Synthesis and characterisation of nanoscale oxides for energy applications

Roberts, Joseph
Synthesis and characterisation of nanoscale oxides for energy applications. PhD thesis, University of Liverpool.

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The motivation for this research is the synthesis and characterisation of nanostructured oxide materials for potential applications in renewable energy generation or storage. In particular, the research in this thesis addresses the development of nanostructured oxide materials which could be exploited as photovoltaics and transparent conductive oxides. The exploitation of anodised aluminium oxide (AAO) to fabricate nanostructured semiconductor pn-junctions as the basis photovoltaic devices is investigated. Various microstructures are modelled with the aim of identifying ones with high interface area and consequently high energy conversion efficiencies. Experiments reveal that AAO prepared using an oxalic acid electrolyte could be achieved with a growth rate of 5.7μm/h. The uniformity and size of the hexagonal cross-section pores is influenced by the first-step anodisation time. Atomic layer deposition (ALD) was used to coat commercially available AAO, to synthesise conformal nanotubes or wires. It was observed that the uniformity of the nanostructures breaks down towards the bulk of the AAO, without high exposures, due to the lack of precursor penetration. However, the proposed geometric mass-gain model to understand the process is supported by experimental mass gain measurements and how deposition occurs within the templates. A second materials system based on copper / copper oxide is also explored as a method of synthesising and controlling the formation of nanostructured oxide materials. The surface preparation of the starting copper sheet material was investigated and it was found to be pivotal in the nanoscale morphology achievable with subsequent heat treatment to grow nanowires and porous layers. Thermal growth of CuO and Cu2O on pre- treated copper foils at 500°C exhibited growth of high aspect ratio CuO nanowires. Further studies on the growth process disproved the vapour-liquid-solid and vapour-solid growth mechanisms for the nanowires and showed that tensile strain within the Cu substrate was the driving force behind the nanowire growth. The use of nanometre-scale ALD alumina barrier layers was employed to suppress spallation and preserve the nanowire surfaces. It was found that for samples with alumina layers between ~3 and 15nm the oxide spallation was significantly reduced and that for samples with ~20nm of alumina the diffusion of Cu atoms to the surface was hindered. Photovoltaic measurements were made on electrolytically synthesised Cu2O surfaces coated with ALD TiO2, ZnO and Ga-doped ZnO to form pn-junctions. The samples showed only weakly rectifying behaviour which was attributed to short-circuits between the n-type layers and the back contact. Several of the samples did show some difference in electrical response when under illumination indicating that, at least in some parts of the device, the pn-junction had formed. Lastly the growth and characterisation of ALD Ga-doped ZnO was investigated to determine the optimal doping levels for the growth of highly conductive and transparent oxides, to be used as a front contact for photovoltaic devices. It was found that Ga doping at around 1at% in ZnO produced film with the lowest resistivity. CdTe films were then grown onto substrates coated in 1at% Ga-doped ZnO and subjected to AM1.5 photovoltaic IV testing, yielding photovoltaic cells with conversion efficiencies ~10.8% and fill-factors of ~65%.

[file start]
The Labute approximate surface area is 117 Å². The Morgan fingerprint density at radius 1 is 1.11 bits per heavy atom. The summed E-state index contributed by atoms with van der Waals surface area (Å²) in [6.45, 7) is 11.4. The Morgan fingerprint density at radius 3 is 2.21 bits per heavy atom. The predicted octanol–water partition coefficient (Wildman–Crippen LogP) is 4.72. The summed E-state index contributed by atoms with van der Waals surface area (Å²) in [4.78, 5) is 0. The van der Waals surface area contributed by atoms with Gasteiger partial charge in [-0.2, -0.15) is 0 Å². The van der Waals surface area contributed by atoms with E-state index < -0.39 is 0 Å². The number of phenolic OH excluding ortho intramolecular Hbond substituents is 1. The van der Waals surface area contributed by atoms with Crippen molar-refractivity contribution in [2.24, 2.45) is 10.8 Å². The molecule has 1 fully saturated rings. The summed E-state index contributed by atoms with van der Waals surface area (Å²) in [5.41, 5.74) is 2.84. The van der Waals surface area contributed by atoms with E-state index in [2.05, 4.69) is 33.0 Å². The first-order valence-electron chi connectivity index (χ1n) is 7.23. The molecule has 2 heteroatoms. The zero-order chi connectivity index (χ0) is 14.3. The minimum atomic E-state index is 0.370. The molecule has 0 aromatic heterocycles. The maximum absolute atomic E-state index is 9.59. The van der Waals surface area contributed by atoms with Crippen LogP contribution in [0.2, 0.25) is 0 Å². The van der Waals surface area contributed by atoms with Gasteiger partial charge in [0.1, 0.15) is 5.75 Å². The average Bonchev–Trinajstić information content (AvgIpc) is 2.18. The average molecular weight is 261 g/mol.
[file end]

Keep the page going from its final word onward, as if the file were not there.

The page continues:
Item Type: Thesis (PhD)
Additional Information: Date: 2014-09-01 (completed)
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Depositing User: Symplectic Admin
Date Deposited: 13 Aug 2015 12:41
Last Modified: 17 Dec 2022 01:17
DOI: 10.17638/02005979